Objective: To determine the prevalence of overweight and obesity in Irish children using four different weight-for-height methods and to examine secular trends from previous national data.
Design: A cross-sectional survey. Weight and height were measured according to standard procedures and used to determine the prevalence of overweight and obesity using four weight-for-height methods of assessment, actual relative weight, the Centers for Disease Control and Prevention body mass index (BMI) for age charts for boys and girls, the BMI reference curves for the UK 1990 and the International Obesity Task Force age-and sex-specific BMI cutoffs.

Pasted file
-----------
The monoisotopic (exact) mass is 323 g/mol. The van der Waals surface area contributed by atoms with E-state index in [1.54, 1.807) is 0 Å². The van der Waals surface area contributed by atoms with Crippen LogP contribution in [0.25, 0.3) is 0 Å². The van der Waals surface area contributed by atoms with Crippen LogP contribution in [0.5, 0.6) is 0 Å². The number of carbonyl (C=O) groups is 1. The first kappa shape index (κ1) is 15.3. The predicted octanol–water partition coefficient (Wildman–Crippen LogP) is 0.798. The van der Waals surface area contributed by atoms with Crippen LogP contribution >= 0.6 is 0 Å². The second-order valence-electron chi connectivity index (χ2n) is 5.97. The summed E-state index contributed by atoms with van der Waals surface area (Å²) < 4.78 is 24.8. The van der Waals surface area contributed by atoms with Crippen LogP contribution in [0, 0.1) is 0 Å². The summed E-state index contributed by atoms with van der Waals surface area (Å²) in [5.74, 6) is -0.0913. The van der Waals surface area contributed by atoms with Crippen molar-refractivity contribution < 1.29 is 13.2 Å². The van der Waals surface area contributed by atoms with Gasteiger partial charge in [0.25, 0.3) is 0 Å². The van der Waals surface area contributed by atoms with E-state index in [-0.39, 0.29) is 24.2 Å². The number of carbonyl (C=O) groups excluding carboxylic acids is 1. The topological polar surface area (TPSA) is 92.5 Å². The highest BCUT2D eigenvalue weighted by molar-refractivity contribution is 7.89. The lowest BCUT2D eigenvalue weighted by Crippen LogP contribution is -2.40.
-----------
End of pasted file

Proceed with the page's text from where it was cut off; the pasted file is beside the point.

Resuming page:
Setting: The survey was carried out between 2003 and 2004 in the Republic of Ireland.
Subjects: Random representative sample of 596 children aged 5-12 years.
Results: The prevalence of overweight and obesity in Irish children is high, but varies considerably with each method. The prevalence of obesity in boys ranged from 4.1 to 11.2 % and in girls from 9.3 to 16.3%. Between 1990 and 2005, depending on the method used, there was a two-to-fourfold increase in obesity in children aged 8-12 years.
Conclusion: It is evident given the variation displayed in the prevalence of obesity when using the different methods, that there is a discernible need for a single definition to identify the obese child in Ireland. The findings show a high prevalence of overweight and obesity in Irish school children and the increase in the prevalence of obesity over the last 15 years highlights this growing public health issue.